Leticia Poliak
Universidad de la República, Uruguay

Juan Martín Dabezies
Universidad de la República, Uruguay


Dogs are critical elements in the practice of various modalities of big game. They are primarily used in wild boar hunting, in which dogs often are dead or injured. In this line of thought, some social collectives are against using hounds in hunting, arguing it entails a high risk for dog welfare or its severe impact on native species conservation efforts. This work focuses on the significance of big game hounds among various social collectives in Uruguay. We analyze the meanings of dogs in this social scheme and the strains between hunters, animal rights collectives, and the State. We suggest big game hounds resulted from an entanglement of practices and representations related to game, animal rights, and nature conservation.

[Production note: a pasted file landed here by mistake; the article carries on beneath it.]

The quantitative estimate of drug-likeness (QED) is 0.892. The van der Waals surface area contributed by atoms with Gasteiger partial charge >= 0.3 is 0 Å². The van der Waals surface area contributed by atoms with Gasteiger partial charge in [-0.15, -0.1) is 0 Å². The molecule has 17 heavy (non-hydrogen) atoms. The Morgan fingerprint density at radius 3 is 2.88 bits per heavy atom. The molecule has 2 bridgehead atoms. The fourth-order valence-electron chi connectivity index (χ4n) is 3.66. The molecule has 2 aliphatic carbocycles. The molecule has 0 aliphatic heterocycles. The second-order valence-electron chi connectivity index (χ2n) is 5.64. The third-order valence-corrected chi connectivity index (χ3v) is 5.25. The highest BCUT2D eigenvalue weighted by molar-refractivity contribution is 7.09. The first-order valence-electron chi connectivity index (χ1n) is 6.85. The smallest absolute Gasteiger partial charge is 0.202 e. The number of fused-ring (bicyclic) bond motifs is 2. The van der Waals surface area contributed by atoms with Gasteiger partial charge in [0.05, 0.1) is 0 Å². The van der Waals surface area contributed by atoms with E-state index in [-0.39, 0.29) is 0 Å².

Keywords: hounds, human-animal relation, animal rights.